The Apollo Project
Liberal Ideas for the 21st Century
Monday, February 13, 2006
Economical with the Actualite
by Steve Travis

In today's Independent, the paper's founder, Andreas Whittam Smith, indicates his support for Chris Huhne in the leadership contest. In his article he makes a strong case for having an economically literate party leader in contrast to the usual collection of barristers, lecturers and PR types. Whittam Smith's argument is a good one, and he makes a number of points that add weight to Huhne's candidacy.

However, he rather spoils his case with this paragraph:

I had better also say that I believe him to be honest and trustworthy, no small quality in contemporary politics. The Daily Telegraph headed a leading article: "Huhne takes the lead in spite of duplicity". That is a very damaging statement for a newspaper to make about anybody. I don't suppose Mr Huhne will be bothered to sue for libel, but he would have a good cause. For what proof did the newspaper offer? Chiefly that instead of dismissing as irrelevant his rival Simon Hughes' deceitful accounts of his sexuality or passing over them in discreet silence, he "sententiously" declared that his colleague had apologised for misleading people. I'm afraid that isn't what duplicitous means.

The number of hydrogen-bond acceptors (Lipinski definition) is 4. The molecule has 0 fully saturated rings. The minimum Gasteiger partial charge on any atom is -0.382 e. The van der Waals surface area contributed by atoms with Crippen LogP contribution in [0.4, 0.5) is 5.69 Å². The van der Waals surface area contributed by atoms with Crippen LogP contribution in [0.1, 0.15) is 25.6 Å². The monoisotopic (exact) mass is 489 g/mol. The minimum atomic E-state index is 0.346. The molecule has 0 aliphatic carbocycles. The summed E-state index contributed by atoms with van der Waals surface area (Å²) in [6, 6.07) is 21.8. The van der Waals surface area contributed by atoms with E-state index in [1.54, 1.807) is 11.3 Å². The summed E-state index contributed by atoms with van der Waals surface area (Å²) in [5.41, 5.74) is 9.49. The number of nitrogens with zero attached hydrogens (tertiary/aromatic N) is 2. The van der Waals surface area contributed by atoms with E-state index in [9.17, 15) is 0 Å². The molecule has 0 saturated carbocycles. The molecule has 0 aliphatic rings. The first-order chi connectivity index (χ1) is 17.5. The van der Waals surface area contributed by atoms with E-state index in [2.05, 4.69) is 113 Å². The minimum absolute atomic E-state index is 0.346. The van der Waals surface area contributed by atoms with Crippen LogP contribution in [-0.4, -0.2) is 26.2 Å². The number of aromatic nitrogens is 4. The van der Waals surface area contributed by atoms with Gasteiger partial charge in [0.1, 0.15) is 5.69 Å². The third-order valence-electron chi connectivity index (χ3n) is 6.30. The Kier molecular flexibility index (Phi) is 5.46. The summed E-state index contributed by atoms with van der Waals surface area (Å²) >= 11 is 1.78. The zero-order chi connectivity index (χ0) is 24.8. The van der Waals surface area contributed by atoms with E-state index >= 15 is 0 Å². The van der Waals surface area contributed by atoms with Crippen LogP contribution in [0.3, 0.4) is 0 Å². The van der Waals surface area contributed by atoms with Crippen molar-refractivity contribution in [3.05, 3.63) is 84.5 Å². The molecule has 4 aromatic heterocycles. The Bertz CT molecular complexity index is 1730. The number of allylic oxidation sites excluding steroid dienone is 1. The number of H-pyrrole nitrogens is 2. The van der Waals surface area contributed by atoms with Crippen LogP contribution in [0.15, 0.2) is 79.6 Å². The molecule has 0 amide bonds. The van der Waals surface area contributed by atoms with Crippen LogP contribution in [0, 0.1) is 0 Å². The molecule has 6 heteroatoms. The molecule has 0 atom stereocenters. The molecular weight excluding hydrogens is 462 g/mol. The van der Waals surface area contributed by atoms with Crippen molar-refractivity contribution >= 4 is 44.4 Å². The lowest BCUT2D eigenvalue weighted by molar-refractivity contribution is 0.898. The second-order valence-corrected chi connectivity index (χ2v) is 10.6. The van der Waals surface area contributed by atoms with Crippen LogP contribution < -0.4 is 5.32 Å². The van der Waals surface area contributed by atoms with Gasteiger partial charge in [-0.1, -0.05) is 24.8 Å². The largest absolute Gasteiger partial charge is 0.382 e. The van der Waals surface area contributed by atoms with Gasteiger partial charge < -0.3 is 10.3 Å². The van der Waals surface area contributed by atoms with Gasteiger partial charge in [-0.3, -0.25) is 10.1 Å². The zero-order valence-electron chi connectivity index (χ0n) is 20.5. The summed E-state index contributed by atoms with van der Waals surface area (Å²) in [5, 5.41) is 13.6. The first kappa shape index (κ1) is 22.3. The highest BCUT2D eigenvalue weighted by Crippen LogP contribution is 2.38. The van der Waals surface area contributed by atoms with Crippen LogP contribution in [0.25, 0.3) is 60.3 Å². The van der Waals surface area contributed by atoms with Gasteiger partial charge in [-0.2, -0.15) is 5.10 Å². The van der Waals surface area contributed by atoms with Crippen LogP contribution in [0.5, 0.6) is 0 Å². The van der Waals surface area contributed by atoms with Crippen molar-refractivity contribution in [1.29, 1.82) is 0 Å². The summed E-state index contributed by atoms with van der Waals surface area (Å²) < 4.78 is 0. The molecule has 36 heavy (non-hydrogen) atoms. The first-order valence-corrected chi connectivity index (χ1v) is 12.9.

That may well not be what duplicitous means, Mr Whittam Smith. But what you fail to mention anywhere in your piece is that the Telegraph article you refer to also makes this point:

Mr Huhne's early manoeuvrings in the leadership contest were similarly two-faced: having agreed, in concert with his Orange Book colleagues, to support Sir Menzies, he reneged on the agreement and stood himself, taking the opportunity to make an unkind observation on Sir Menzies's age.

Readers can make their own minds up as to whether Huhne was showing verve and daring by entering the race, or reneging on an agreement. It can then be debated and explained, and the explanations judged. Brushing it under the carpet doesn't do anyone any favours in the long run.
posted by Apollo Project @ 10:23 am  
7 Comments:
  • At 13 February, 2006 11:22, Blogger Joe Otten said…

    If you are released from a commitment then you aren't reneging on it.